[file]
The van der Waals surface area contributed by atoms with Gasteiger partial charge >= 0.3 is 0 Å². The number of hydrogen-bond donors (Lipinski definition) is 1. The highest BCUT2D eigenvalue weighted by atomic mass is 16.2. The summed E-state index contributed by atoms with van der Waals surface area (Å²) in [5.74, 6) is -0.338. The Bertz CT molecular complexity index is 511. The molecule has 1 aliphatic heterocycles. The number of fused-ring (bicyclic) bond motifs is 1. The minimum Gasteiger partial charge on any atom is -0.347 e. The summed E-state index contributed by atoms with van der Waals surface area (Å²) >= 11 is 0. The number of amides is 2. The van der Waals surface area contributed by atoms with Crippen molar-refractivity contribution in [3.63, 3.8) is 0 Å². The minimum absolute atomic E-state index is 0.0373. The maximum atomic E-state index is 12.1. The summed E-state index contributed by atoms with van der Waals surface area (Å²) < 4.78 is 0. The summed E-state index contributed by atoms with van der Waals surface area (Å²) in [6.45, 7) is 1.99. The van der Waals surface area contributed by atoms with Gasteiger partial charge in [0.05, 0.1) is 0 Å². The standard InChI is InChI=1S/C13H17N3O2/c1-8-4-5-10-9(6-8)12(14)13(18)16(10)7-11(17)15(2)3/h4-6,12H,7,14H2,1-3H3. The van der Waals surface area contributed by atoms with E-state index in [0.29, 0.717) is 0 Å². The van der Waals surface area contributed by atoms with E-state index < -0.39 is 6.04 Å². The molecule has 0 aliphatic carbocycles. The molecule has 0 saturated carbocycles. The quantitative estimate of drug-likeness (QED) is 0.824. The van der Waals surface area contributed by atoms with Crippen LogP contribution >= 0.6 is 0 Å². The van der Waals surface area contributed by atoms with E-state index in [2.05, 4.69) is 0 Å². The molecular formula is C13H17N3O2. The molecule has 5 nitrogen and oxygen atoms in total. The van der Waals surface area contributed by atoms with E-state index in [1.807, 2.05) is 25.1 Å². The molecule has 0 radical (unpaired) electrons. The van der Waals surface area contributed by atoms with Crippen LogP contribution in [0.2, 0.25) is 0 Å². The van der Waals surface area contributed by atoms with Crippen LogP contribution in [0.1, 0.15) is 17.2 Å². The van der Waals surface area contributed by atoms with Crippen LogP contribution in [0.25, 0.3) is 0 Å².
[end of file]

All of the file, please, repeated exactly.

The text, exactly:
The van der Waals surface area contributed by atoms with Gasteiger partial charge >= 0.3 is 0 Å². The number of hydrogen-bond donors (Lipinski definition) is 1. The highest BCUT2D eigenvalue weighted by atomic mass is 16.2. The summed E-state index contributed by atoms with van der Waals surface area (Å²) in [5.74, 6) is -0.338. The Bertz CT molecular complexity index is 511. The molecule has 1 aliphatic heterocycles. The number of fused-ring (bicyclic) bond motifs is 1. The minimum Gasteiger partial charge on any atom is -0.347 e. The summed E-state index contributed by atoms with van der Waals surface area (Å²) >= 11 is 0. The number of amides is 2. The van der Waals surface area contributed by atoms with Crippen molar-refractivity contribution in [3.63, 3.8) is 0 Å². The minimum absolute atomic E-state index is 0.0373. The maximum atomic E-state index is 12.1. The summed E-state index contributed by atoms with van der Waals surface area (Å²) < 4.78 is 0. The summed E-state index contributed by atoms with van der Waals surface area (Å²) in [6.45, 7) is 1.99. The van der Waals surface area contributed by atoms with Gasteiger partial charge in [0.05, 0.1) is 0 Å². The standard InChI is InChI=1S/C13H17N3O2/c1-8-4-5-10-9(6-8)12(14)13(18)16(10)7-11(17)15(2)3/h4-6,12H,7,14H2,1-3H3. The van der Waals surface area contributed by atoms with E-state index in [0.29, 0.717) is 0 Å². The van der Waals surface area contributed by atoms with E-state index < -0.39 is 6.04 Å². The molecule has 0 aliphatic carbocycles. The molecule has 0 saturated carbocycles. The quantitative estimate of drug-likeness (QED) is 0.824. The van der Waals surface area contributed by atoms with Crippen LogP contribution >= 0.6 is 0 Å². The van der Waals surface area contributed by atoms with E-state index in [2.05, 4.69) is 0 Å². The molecular formula is C13H17N3O2. The molecule has 5 nitrogen and oxygen atoms in total. The van der Waals surface area contributed by atoms with E-state index in [1.807, 2.05) is 25.1 Å². The molecule has 0 radical (unpaired) electrons. The van der Waals surface area contributed by atoms with Crippen LogP contribution in [0.2, 0.25) is 0 Å². The van der Waals surface area contributed by atoms with Crippen LogP contribution in [0.1, 0.15) is 17.2 Å². The van der Waals surface area contributed by atoms with Crippen LogP contribution in [0.25, 0.3) is 0 Å².